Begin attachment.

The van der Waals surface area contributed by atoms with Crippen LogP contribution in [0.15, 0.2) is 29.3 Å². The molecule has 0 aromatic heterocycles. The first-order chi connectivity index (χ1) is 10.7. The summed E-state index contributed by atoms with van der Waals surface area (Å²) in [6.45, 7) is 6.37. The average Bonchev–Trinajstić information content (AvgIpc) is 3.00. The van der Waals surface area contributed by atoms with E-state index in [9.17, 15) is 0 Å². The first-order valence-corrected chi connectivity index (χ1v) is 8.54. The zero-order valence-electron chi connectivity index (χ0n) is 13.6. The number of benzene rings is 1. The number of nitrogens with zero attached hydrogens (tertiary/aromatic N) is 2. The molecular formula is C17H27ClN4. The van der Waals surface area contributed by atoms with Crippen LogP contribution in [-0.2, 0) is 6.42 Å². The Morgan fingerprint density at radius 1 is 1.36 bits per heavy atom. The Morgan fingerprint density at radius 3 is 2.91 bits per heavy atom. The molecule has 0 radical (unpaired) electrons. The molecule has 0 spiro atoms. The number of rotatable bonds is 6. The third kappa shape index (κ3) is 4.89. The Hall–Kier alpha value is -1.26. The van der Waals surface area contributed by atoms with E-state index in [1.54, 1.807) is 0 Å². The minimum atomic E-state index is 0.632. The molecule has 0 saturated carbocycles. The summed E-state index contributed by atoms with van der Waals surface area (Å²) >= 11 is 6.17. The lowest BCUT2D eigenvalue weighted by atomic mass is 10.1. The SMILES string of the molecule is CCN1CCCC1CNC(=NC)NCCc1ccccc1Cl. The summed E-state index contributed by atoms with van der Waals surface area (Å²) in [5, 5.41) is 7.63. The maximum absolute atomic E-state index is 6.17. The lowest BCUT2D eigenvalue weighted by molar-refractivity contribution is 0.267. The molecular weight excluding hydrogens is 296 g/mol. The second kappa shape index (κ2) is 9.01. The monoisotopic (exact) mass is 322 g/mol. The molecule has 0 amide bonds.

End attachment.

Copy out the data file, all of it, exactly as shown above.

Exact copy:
The van der Waals surface area contributed by atoms with Crippen LogP contribution in [0.15, 0.2) is 29.3 Å². The molecule has 0 aromatic heterocycles. The first-order chi connectivity index (χ1) is 10.7. The summed E-state index contributed by atoms with van der Waals surface area (Å²) in [6.45, 7) is 6.37. The average Bonchev–Trinajstić information content (AvgIpc) is 3.00. The van der Waals surface area contributed by atoms with E-state index in [9.17, 15) is 0 Å². The first-order valence-corrected chi connectivity index (χ1v) is 8.54. The zero-order valence-electron chi connectivity index (χ0n) is 13.6. The number of benzene rings is 1. The number of nitrogens with zero attached hydrogens (tertiary/aromatic N) is 2. The molecular formula is C17H27ClN4. The van der Waals surface area contributed by atoms with Crippen LogP contribution in [-0.2, 0) is 6.42 Å². The Morgan fingerprint density at radius 1 is 1.36 bits per heavy atom. The Morgan fingerprint density at radius 3 is 2.91 bits per heavy atom. The molecule has 0 radical (unpaired) electrons. The molecule has 0 spiro atoms. The number of rotatable bonds is 6. The third kappa shape index (κ3) is 4.89. The Hall–Kier alpha value is -1.26. The van der Waals surface area contributed by atoms with E-state index in [1.54, 1.807) is 0 Å². The minimum atomic E-state index is 0.632. The molecule has 0 saturated carbocycles. The summed E-state index contributed by atoms with van der Waals surface area (Å²) >= 11 is 6.17. The lowest BCUT2D eigenvalue weighted by atomic mass is 10.1. The SMILES string of the molecule is CCN1CCCC1CNC(=NC)NCCc1ccccc1Cl. The summed E-state index contributed by atoms with van der Waals surface area (Å²) in [5, 5.41) is 7.63. The maximum absolute atomic E-state index is 6.17. The lowest BCUT2D eigenvalue weighted by molar-refractivity contribution is 0.267. The molecular weight excluding hydrogens is 296 g/mol. The second kappa shape index (κ2) is 9.01. The monoisotopic (exact) mass is 322 g/mol. The molecule has 0 amide bonds.